TV’s new breed of killer women

TV’s new breed of killer women

After several decades of watching men commit the lion’s share of violence on TV, women have achieved true parity — getting a chance to shoot, stab, poison, castrate and otherwise dispose of anyone they want.

Arya Stark (Maisie Williams), Cersei Lannister (Lena Headey) and Daenerys Targaryen (Emilia Clarke) have embodied this bloodsport since 2011 in the fantasy world of “Game of Thrones.”

On a more earthly plane, KGB agent Elizabeth Jennings (Keri Russell) made female violence all the more shocking when “The Americans” premiered back in 2013. Elizabeth had no compunction about snapping a neck or slashing a throat to dispatch her victims — all in the name of Mother Russia. It helped put “The Americans” on the pop culture map and earned Russell two Emmy nominations ­— and perhaps a third for Season 6 (nominations are out Thursday).

Her successors in TV land are more than capable of carrying out what has become a grim tradition. Here’s a look at a few of TV’s “Killer Women.”

Emily, “The Handmaid’s Tale” (Hulu)

After running over a security guard with a car in Season 1, Emily (Alexis Bledel) was still angry, especially when she was shipped off to the Colonies, a toxic wasteland where wayward handmaids were sent to die. She wasn’t there long before she met Mrs. O’Conner (Marisa Tomei), an adulterous commander’s wife. Emily saw her as a symbol of the patriarchal oppression of women and poisoned her. But that wasn’t the end of Emily; she was granted a reprieve to return to Gilead, but she was not to be trusted as viewers will see in Wednesday night’s season finale.

Dolores Abernathy, “Westworld” (HBO)
John P. Johnson/HBO

As a leading figure in the Wild West portion of the Westworld park, there’s no reason why Dolores (Evan Rachel Wood) wouldn’t know how to use a gun. But who knew she’d be so good at it? We reckon the homespun sharpshooter has shot dozens of people, among them park patrons, “Westworld” mastermind Robert Ford (Anthony Hopkins), his business partner, Arnold (Jeffrey Wright), her robot boyfriend, Teddy (James Marsden), Karl Strand (Gustav Skarsgard) and his security team in the Forge. No matter how you program her circuit board, Dolores — also known as the Deathbringer — is one badass.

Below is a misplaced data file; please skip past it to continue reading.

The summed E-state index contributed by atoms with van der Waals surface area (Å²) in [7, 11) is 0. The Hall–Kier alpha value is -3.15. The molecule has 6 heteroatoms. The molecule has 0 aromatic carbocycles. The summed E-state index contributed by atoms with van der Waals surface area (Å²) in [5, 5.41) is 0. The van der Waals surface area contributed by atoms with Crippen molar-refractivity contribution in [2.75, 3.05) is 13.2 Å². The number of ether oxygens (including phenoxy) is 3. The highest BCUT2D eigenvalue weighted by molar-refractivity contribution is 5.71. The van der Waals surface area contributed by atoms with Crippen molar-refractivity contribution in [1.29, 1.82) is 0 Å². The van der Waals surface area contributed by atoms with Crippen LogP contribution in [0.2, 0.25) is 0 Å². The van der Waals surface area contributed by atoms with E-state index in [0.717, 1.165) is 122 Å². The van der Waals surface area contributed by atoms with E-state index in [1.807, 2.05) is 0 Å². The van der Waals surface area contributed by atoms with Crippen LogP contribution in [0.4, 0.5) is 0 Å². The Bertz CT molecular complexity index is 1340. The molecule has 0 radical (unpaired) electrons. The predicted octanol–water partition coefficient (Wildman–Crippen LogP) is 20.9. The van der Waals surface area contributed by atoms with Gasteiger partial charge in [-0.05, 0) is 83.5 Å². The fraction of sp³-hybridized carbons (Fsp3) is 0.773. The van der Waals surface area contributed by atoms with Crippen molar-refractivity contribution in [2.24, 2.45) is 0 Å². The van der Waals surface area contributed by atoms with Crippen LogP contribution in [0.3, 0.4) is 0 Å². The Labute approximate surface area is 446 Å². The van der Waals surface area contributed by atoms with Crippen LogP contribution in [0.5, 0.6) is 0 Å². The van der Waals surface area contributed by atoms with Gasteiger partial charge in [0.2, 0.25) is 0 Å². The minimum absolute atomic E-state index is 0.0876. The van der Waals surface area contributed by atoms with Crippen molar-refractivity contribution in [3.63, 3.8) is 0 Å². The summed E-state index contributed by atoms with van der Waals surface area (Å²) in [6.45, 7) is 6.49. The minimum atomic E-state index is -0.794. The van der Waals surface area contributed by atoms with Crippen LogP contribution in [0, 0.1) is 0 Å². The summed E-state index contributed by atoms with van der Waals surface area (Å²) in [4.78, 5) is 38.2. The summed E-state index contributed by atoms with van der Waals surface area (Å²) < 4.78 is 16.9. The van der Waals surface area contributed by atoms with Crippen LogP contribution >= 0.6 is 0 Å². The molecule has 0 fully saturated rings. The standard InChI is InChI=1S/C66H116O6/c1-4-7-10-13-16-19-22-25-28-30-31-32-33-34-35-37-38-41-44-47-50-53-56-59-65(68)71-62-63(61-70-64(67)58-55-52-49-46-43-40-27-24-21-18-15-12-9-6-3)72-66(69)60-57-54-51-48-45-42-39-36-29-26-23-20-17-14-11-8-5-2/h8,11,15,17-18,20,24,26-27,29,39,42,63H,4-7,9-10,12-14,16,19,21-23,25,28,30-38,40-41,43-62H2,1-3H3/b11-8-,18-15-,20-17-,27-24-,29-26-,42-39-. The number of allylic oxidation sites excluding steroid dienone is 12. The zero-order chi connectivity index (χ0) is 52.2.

Villanelle, “Killing Eve” (BBC America)
BBC America

Don’t let the long blond hair and lithe physique fool you. Russian assassin Villanelle (Jodie Comer), this year’s chic psychopath, is as dangerous as Frank Underwood, Tony Soprano and Walter White combined. As an employee of The 12, this demented Emma Peel goes about her business without a trace of emotion, capably switching accents depending on the country where the kill is going to take place — using an unusually sharp hairpin to finish off her victims and, when that becomes too traceable, retrieving one of the vile weapons from the cabinet of cruelty she keeps in her Paris apartment or mixing up a special batch of poison. Improbably named after a 19-line poetic form, Villanelle always gets her man or woman.

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